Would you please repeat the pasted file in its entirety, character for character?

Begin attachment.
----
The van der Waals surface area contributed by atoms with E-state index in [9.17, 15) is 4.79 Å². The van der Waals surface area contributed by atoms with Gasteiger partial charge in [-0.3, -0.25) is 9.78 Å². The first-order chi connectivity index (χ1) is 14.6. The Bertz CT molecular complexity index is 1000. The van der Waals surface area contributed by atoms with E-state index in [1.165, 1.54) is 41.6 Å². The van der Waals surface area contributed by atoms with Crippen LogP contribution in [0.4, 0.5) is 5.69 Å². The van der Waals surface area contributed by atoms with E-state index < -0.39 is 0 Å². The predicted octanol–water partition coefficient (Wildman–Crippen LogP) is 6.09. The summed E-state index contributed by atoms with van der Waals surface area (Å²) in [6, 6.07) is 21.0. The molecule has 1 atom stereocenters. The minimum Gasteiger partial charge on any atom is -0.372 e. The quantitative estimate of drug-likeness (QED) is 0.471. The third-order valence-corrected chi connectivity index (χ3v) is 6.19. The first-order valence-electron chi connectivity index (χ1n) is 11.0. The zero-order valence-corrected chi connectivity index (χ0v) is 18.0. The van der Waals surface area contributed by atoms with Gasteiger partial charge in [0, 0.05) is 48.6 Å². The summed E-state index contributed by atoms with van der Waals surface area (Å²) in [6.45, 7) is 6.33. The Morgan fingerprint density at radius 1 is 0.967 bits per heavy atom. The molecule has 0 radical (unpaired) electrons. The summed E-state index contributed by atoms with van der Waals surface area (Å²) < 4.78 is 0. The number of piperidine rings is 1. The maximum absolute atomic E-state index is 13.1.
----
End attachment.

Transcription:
The van der Waals surface area contributed by atoms with E-state index in [9.17, 15) is 4.79 Å². The van der Waals surface area contributed by atoms with Gasteiger partial charge in [-0.3, -0.25) is 9.78 Å². The first-order chi connectivity index (χ1) is 14.6. The Bertz CT molecular complexity index is 1000. The van der Waals surface area contributed by atoms with E-state index in [1.165, 1.54) is 41.6 Å². The van der Waals surface area contributed by atoms with Crippen LogP contribution in [0.4, 0.5) is 5.69 Å². The van der Waals surface area contributed by atoms with E-state index < -0.39 is 0 Å². The predicted octanol–water partition coefficient (Wildman–Crippen LogP) is 6.09. The summed E-state index contributed by atoms with van der Waals surface area (Å²) in [6, 6.07) is 21.0. The molecule has 1 atom stereocenters. The minimum Gasteiger partial charge on any atom is -0.372 e. The quantitative estimate of drug-likeness (QED) is 0.471. The third-order valence-corrected chi connectivity index (χ3v) is 6.19. The first-order valence-electron chi connectivity index (χ1n) is 11.0. The zero-order valence-corrected chi connectivity index (χ0v) is 18.0. The van der Waals surface area contributed by atoms with Gasteiger partial charge in [0, 0.05) is 48.6 Å². The summed E-state index contributed by atoms with van der Waals surface area (Å²) in [6.45, 7) is 6.33. The Morgan fingerprint density at radius 1 is 0.967 bits per heavy atom. The molecule has 0 radical (unpaired) electrons. The summed E-state index contributed by atoms with van der Waals surface area (Å²) < 4.78 is 0. The number of piperidine rings is 1. The maximum absolute atomic E-state index is 13.1.